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Unfortunately, pets are exposed to illegal drugs. Pet Poison Helpline has received hundreds of calls involving marijuana and more than 1,000 calls involving amphetamines. Most incidents involve dogs that accidentally ingest drugs left out in the home. However, some pet owners think exposing their pets is funny and intentionally feed pets drugs or blow smoke in their faces. Some drugs, especially cocaine, crack, and amphetamines, can be extremely poisonous to pets and, if not treated, can cause death. Here are the five most common illegal drugs that Pet Poison Helpline is consulted about. (All photos are from Getty Images.)
Illicit drug 1: Marijuana
Marijuana (Cannabis sativa) is also known by the street names grass, pot, weed, and Mary Jane. It’s the most popular illegal drug in the world and in the United States and may cost up to $6,000 per pound. Often, pets are exposed by ingesting baked goods such as brownies or cookies that contain marijuana. Occasionally, pets ingest the dried plant or are intentionally exposed by people blowing smoke into their faces.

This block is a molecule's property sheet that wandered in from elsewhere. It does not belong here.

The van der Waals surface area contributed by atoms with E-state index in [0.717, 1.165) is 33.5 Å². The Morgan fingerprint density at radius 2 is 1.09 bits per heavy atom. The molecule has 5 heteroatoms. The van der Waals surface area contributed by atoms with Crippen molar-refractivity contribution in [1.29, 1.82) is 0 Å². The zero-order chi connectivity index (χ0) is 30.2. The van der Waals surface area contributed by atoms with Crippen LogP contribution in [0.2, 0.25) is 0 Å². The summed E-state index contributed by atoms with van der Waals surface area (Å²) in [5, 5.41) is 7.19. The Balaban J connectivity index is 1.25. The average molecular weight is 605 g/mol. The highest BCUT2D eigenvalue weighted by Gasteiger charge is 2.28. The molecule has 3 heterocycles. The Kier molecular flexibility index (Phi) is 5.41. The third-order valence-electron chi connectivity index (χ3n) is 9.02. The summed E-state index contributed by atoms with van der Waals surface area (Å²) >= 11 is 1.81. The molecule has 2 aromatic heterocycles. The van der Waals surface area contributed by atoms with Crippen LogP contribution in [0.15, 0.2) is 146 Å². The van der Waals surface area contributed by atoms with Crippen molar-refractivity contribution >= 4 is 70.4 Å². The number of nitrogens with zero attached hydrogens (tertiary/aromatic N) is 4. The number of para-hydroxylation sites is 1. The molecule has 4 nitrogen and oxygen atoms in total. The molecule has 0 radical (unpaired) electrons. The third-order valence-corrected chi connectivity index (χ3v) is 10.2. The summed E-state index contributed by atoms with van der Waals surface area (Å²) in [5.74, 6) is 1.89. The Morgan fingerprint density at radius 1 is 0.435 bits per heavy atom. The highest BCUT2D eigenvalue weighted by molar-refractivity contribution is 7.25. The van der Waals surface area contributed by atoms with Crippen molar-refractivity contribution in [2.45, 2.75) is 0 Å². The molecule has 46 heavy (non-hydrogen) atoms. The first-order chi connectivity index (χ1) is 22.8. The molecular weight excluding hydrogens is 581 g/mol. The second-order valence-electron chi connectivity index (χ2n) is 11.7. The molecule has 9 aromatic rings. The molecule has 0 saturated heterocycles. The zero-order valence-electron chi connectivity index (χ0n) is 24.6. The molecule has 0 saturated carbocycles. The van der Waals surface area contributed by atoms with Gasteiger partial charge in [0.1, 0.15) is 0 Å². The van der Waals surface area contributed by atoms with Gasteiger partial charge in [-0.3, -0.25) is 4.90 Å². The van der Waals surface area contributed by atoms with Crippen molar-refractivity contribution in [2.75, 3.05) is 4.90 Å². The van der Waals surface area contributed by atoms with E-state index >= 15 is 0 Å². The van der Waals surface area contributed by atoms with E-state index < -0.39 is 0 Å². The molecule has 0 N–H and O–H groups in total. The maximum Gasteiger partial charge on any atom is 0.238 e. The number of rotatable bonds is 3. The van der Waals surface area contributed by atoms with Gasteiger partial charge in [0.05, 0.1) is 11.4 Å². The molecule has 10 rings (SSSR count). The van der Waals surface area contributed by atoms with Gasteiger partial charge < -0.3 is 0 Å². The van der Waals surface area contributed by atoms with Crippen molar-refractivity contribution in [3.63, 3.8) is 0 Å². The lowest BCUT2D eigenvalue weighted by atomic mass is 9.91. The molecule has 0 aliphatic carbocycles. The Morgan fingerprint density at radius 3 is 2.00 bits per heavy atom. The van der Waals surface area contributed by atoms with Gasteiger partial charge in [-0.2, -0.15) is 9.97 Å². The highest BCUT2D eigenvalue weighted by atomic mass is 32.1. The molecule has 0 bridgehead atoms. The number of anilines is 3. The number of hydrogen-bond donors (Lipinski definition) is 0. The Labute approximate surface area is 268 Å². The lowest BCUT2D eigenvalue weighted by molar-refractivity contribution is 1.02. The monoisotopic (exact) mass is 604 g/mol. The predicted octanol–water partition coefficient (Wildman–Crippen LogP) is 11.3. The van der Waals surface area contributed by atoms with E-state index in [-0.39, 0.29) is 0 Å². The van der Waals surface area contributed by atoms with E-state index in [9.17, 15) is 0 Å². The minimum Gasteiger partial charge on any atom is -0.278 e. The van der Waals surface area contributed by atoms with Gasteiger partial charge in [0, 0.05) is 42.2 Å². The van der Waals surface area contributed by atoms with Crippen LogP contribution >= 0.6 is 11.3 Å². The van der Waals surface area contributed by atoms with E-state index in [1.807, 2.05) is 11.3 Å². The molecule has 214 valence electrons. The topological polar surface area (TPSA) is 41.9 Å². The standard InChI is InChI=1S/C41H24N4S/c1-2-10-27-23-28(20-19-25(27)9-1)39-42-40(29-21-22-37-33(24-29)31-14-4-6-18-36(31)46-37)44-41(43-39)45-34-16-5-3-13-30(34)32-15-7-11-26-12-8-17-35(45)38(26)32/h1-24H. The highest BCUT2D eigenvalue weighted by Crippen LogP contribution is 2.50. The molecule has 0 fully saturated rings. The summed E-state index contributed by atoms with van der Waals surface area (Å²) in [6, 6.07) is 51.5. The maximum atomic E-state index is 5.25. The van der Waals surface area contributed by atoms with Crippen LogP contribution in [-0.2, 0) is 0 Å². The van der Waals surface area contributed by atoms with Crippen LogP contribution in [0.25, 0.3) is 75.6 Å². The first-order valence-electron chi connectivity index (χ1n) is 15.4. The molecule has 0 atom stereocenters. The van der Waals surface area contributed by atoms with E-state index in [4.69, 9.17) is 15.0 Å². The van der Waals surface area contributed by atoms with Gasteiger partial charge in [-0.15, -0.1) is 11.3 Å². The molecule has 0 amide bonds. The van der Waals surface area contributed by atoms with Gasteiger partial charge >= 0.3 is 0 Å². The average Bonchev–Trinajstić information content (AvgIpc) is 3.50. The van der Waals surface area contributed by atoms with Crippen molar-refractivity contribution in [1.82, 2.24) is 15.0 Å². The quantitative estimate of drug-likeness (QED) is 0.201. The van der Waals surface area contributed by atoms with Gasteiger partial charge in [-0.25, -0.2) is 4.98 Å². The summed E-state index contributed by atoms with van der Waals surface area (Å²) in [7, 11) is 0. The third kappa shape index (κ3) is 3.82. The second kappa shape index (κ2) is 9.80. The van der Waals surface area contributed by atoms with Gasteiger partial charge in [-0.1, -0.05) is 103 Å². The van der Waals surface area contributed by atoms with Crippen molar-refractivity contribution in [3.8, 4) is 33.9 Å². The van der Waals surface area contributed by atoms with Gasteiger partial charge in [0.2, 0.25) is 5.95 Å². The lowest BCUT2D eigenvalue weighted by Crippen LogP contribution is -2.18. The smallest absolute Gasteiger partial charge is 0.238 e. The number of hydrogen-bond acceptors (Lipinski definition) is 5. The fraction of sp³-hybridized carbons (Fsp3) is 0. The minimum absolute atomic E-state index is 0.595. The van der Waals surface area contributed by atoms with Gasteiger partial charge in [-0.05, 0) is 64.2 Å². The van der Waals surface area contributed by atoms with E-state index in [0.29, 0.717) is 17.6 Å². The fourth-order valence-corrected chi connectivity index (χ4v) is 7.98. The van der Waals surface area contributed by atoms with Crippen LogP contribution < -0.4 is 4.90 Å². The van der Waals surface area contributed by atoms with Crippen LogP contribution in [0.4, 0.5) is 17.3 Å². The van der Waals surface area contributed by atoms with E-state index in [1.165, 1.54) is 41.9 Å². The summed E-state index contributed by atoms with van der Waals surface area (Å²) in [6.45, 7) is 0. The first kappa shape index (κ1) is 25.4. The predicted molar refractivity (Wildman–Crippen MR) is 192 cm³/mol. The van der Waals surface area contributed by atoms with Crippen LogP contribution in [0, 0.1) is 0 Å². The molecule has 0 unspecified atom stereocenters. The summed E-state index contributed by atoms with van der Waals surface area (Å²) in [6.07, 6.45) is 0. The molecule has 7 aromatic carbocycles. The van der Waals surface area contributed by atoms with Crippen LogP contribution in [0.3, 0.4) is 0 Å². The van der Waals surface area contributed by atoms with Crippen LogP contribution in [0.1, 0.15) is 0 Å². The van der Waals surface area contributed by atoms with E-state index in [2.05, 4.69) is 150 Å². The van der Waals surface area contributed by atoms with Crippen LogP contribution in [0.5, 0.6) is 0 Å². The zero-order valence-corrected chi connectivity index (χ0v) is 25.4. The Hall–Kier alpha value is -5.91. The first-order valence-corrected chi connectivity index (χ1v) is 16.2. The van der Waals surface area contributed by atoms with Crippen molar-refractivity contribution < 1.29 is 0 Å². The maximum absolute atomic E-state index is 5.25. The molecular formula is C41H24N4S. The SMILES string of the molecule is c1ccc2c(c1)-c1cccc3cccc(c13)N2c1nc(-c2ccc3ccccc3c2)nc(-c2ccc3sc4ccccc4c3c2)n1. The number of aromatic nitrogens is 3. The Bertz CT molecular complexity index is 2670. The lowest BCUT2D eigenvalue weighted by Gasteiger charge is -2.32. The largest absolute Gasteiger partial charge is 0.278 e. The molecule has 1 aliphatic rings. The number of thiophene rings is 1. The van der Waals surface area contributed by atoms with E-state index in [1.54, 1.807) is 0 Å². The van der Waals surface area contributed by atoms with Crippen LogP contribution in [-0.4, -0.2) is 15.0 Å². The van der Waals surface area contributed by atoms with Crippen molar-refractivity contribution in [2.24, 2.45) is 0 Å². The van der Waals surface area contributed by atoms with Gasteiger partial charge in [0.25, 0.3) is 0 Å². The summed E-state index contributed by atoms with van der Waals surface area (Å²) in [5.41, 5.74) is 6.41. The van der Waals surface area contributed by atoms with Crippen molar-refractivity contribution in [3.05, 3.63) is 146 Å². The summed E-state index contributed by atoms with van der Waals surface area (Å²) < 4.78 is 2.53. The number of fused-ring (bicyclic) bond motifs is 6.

Unfortunately, human urine drug tests do not work well for screening dogs for marijuana toxicity, as they often falsely test negative. And these tests haven’t been closely evaluated in cats. For more information about drug testing for dogs, click here.
The signs of marijuana intoxication are similar to those seen in people and begin 30 to 60 minutes after ingestion; however, they may last much longer in dogs and cats—many take 18 to 36 hours to recover. The most common signs are depression, a glassy-eyed appearance, stumbling, dilated pupils, vomiting, and, in about 25 percent of dogs, agitation and excitement. Serious effects include changes in heart rate, tremors, and seizures. Thankfully, marijuana has a wide margin of safety, and death from toxicity is not common.